Text & Talk
An Interdisciplinary Journal of Language, Discourse & Communication Studies
Ed. by Sarangi, Srikant
IMPACT FACTOR 2018: 0.400
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CiteScore 2018: 0.61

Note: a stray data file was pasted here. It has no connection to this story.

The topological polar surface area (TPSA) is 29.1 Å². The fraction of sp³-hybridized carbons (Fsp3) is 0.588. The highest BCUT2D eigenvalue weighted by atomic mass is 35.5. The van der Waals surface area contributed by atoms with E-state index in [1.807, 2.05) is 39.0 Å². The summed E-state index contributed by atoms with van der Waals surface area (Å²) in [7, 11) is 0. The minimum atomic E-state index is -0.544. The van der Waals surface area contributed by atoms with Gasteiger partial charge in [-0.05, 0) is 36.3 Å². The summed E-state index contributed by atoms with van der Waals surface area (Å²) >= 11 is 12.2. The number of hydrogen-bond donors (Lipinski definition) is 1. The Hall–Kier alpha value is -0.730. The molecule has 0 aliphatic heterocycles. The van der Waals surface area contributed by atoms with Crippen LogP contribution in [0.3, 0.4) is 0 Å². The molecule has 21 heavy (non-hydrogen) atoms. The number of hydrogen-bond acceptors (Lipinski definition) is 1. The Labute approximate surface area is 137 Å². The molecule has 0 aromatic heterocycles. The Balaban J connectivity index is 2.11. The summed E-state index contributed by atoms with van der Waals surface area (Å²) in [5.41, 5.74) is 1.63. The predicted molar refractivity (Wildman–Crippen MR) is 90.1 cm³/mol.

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In the study of scientific discourse, most of the linguistic literature emphasizes politeness strategies, claiming that the scientific role demands maintaining objectivity and, therefore, mitigating criticism of other scientists (e.g., Myers 1989; Hyland 1998). However, this literature is based on studies of research reports. Adversative discourse, highlighted by Tannen (1998, 2002), has received much less attention. This paper focuses on an institutionalized genre for expressing criticism. The corpus consists of 30 ‘comments’ from the two major sociological journals. In general, the findings show that, although non-contentious or polite options are available for giving criticism, the critics often chose a more confrontational alternative. For one, criticism is often directly leveled at the target (termed Judgment) rather than restricted to his/her work. Specifically, most texts cast at least one aspersion about the target’s honesty, propriety, competence, or ability to perceive. Secondly, Judgments are unhedged and, in fact, are often intensified. Lastly, sometimes discourse strategies are employed that force the reader to concur in the criticism. These practices, which leave no room for negotiating, are inconsistent with both politeness theory and the commitment to open inquiry in science. The genre of ‘comment’ apparently allows expression of the intrapersonal needs of scientists in their role as academics. There, personal goals might dictate disregarding politeness strategies, as well as adopting an adversarial rather than collegial stance to fellow scientists.
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